ONE day we were talking. She had never been pure religious, not even after that summer at the camp meeting when Brother Whitfield wrestled with her spirit, singled her out and strove with the vanity in her mortal heart, and I said to her many a time, “God gave you children to comfort your hard human lot and for a token of His own suffering and love, for in love you conceived and bore them.” I said that because she took God’s love and her duty to Him too much as a matter of course, and such conduct is not pleasing to Him. I said, “He gave us the gift to raise our voices in His undying praise” because I said there is more rejoicing in heaven over one sinner than over a hundred that never sinned. And she said “My daily life is an acknowledgment and expiation of my sin” and I said “Who are you, to say what is sin and what is not sin? It is the Lord’s part to judge; ours to praise His mercy and His holy name in the hearing of our fellow mortals” because He alone can see into the heart, and just because a woman’s life is right in the sight of man, she can’t know if there is no sin in her heart without she opens her heart to the Lord and receives His grace. I said, “Just because you have been a faithful wife is no sign that there is no sin in your heart, and just because your life is hard is no sign that the Lord’s grace is absolving you.” And she said, “I know my own sin. I know that I deserve my punishment. I do not begrudge it.” And I said, “It is out of your vanity that you would judge sin and salvation in the Lord’s place. It is our mortal lot to suffer and to raise our voices in praise of Him who judges the sin and offers the salvation through our trials and tribulations time out of mind amen. Not even after Brother Whitfield, a godly man if ever one breathed God’s breath, prayed for you and strove as never a man could except him,” I said.

Because it is not us that can judge our sins or know what is sin in the Lord’s eyes. She has had a hard life, but so does every woman. But you’d think from the way she talked that she knew more about sin and salvation than the Lord God Himself, than them who have strove and laboured with the sin in this human world. When the only sin she ever committed was being partial to Jewel that never loved her and was its own punishment, in preference to Darl that was touched by God Himself and considered queer by us mortals and that did love her. I said, “There is your sin. And your punishment too. Jewel is your punishment. But where is your salvation? And life is short enough,” I said, “to win eternal grace in. And God is a jealous God. It is His to judge and to mete; not yours.”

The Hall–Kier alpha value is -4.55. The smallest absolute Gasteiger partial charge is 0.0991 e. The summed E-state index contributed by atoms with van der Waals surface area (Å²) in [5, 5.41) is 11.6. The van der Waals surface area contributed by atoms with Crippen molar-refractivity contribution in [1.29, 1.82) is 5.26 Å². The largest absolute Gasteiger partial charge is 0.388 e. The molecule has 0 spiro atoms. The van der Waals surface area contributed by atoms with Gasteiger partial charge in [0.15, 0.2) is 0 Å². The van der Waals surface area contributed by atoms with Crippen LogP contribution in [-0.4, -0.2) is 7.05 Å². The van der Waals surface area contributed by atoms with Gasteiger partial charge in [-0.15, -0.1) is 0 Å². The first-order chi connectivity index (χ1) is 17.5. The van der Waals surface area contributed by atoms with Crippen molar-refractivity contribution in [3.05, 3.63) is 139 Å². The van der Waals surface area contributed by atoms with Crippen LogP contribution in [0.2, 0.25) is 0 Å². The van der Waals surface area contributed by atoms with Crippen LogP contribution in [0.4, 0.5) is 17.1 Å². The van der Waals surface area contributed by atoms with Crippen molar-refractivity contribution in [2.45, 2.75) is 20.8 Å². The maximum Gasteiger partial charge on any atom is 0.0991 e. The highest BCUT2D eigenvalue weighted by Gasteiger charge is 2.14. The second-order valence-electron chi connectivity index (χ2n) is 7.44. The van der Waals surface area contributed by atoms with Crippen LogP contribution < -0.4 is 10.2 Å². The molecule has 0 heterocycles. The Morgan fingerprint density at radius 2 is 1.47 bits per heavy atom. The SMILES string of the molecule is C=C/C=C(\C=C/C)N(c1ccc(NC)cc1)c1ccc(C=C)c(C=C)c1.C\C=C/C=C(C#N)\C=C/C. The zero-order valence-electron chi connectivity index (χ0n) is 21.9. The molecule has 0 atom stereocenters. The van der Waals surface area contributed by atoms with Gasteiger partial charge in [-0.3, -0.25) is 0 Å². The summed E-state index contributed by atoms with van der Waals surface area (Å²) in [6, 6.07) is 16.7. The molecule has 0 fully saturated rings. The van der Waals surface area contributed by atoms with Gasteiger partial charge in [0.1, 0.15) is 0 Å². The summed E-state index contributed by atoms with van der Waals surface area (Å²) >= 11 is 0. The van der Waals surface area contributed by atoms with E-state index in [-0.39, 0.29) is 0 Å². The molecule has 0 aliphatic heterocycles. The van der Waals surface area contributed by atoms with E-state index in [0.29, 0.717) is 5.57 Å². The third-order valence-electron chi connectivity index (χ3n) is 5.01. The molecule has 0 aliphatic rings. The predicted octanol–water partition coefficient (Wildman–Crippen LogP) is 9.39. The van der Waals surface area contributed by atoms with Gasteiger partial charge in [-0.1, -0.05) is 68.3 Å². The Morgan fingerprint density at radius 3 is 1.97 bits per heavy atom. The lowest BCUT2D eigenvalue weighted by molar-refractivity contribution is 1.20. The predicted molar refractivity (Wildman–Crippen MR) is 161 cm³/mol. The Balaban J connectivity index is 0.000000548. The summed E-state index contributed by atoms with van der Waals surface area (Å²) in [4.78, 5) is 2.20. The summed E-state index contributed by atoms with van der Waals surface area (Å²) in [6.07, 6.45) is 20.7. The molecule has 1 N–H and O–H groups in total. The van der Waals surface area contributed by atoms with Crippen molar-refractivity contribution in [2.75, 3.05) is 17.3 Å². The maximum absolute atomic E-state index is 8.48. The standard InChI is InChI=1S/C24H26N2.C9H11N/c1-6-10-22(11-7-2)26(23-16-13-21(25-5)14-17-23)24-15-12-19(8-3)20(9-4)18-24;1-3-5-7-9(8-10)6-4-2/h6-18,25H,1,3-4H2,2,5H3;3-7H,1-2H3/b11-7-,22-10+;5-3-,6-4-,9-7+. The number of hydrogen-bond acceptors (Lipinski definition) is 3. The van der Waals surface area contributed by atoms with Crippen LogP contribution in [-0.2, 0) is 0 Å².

“I know,” she said. “I——” Then she stopped, and I said,

“Know what?”

“Nothing,” she said. “He is my cross and he will be my salvation. He will save me from the water and from the fire. Even though I have laid down my life, he will save me.”

“How do you know, without you open your heart to Him and lift your voice in His praise?” I said. Then I realized that she did not mean God. I realized that out of the vanity of her heart she had spoken sacrilege. And I went down on my knees right there. I begged her to kneel and open her heart and cast from it the devil of vanity and cast herself upon the mercy of the Lord. But she wouldn’t. She just sat there, lost in her vanity and her pride, that had closed her heart to God and set that selfish mortal boy in His place. Kneeling there I prayed for her. I prayed for that poor blind woman as I had never prayed for me and mine.


IN the afternoon when school was out and the last one had left with his little dirty snuffling nose, instead of going home I would go down the hill to the spring where I could be quiet and hate them. It would be quiet there then, with the water bubbling up and away and the sun slanting quiet in the trees and the quiet smelling of damp and rotting leaves and new earth; especially in the early spring, for it was worst then.

I could just remember how my father used to say that the reason for living was to get ready to stay dead a long time. And when I would have to look at them day after day, each with his and her secret and selfish thought, and blood strange to each other blood and strange to mine, and think that this seemed to be the only way I could get ready to stay dead, I would hate my father for having ever planted me. I would look forward to the times when they faulted, so I could whip them. When the switch fell I could feel it upon my flesh; when it welted and ridged it was my blood that ran, and I would think with each blow of the switch: Now you are aware of me! Now I am something in your secret and selfish life, who have marked your blood with my own for ever and ever.

And so I took Anse. I saw him pass the school-house three or four times before I learned that he was driving four miles out of his way to do it. I noticed then how he was beginning to hump-a tall man and young—so that he looked already like a tall bird hunched in the cold weather, on the wagon-seat. He would pass the school-house, the wagon creaking slow, his head turning slow to watch the door of the school-house as the wagon passed, until he went on around the curve and out of sight. One day I went to the door and stood there when he passed. When he saw me he looked quickly away and did not look back again.